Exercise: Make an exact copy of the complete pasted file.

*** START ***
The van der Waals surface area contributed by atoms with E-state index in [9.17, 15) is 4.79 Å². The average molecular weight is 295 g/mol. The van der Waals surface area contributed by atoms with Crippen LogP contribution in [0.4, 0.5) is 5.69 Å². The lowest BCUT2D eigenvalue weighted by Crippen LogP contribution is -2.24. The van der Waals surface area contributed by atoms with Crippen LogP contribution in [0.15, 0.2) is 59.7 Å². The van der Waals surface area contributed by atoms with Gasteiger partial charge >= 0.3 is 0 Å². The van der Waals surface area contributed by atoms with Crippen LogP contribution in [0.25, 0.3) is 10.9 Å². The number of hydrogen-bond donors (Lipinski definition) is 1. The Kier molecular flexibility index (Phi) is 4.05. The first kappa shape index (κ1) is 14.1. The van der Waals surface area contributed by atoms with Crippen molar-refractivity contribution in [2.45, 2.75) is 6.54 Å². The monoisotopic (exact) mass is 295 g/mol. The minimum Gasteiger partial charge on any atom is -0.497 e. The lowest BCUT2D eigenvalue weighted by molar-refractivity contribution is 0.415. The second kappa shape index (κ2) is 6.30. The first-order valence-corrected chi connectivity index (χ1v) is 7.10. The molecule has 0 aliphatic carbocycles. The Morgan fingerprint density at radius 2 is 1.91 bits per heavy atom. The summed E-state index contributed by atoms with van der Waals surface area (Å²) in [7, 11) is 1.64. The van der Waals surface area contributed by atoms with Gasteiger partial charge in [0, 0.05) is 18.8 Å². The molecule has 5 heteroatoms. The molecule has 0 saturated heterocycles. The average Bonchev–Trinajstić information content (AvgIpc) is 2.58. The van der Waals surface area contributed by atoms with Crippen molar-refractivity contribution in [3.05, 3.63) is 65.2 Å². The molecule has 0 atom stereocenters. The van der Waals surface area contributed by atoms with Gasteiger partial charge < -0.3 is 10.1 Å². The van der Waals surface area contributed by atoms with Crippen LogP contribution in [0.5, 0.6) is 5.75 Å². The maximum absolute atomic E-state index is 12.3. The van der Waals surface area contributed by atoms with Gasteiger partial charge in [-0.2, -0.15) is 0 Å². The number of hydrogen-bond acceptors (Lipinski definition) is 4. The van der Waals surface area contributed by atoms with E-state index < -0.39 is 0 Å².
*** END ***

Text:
The van der Waals surface area contributed by atoms with E-state index in [9.17, 15) is 4.79 Å². The average molecular weight is 295 g/mol. The van der Waals surface area contributed by atoms with Crippen LogP contribution in [0.4, 0.5) is 5.69 Å². The lowest BCUT2D eigenvalue weighted by Crippen LogP contribution is -2.24. The van der Waals surface area contributed by atoms with Crippen LogP contribution in [0.15, 0.2) is 59.7 Å². The van der Waals surface area contributed by atoms with Gasteiger partial charge >= 0.3 is 0 Å². The van der Waals surface area contributed by atoms with Crippen LogP contribution in [0.25, 0.3) is 10.9 Å². The number of hydrogen-bond donors (Lipinski definition) is 1. The Kier molecular flexibility index (Phi) is 4.05. The first kappa shape index (κ1) is 14.1. The van der Waals surface area contributed by atoms with Crippen molar-refractivity contribution in [2.45, 2.75) is 6.54 Å². The monoisotopic (exact) mass is 295 g/mol. The minimum Gasteiger partial charge on any atom is -0.497 e. The lowest BCUT2D eigenvalue weighted by molar-refractivity contribution is 0.415. The second kappa shape index (κ2) is 6.30. The first-order valence-corrected chi connectivity index (χ1v) is 7.10. The molecule has 0 aliphatic carbocycles. The Morgan fingerprint density at radius 2 is 1.91 bits per heavy atom. The summed E-state index contributed by atoms with van der Waals surface area (Å²) in [7, 11) is 1.64. The van der Waals surface area contributed by atoms with Gasteiger partial charge in [0, 0.05) is 18.8 Å². The molecule has 5 heteroatoms. The molecule has 0 saturated heterocycles. The average Bonchev–Trinajstić information content (AvgIpc) is 2.58. The van der Waals surface area contributed by atoms with Crippen molar-refractivity contribution in [3.05, 3.63) is 65.2 Å². The molecule has 0 atom stereocenters. The van der Waals surface area contributed by atoms with Gasteiger partial charge < -0.3 is 10.1 Å². The van der Waals surface area contributed by atoms with Crippen LogP contribution in [0.5, 0.6) is 5.75 Å². The maximum absolute atomic E-state index is 12.3. The van der Waals surface area contributed by atoms with Gasteiger partial charge in [-0.2, -0.15) is 0 Å². The number of hydrogen-bond acceptors (Lipinski definition) is 4. The van der Waals surface area contributed by atoms with E-state index < -0.39 is 0 Å².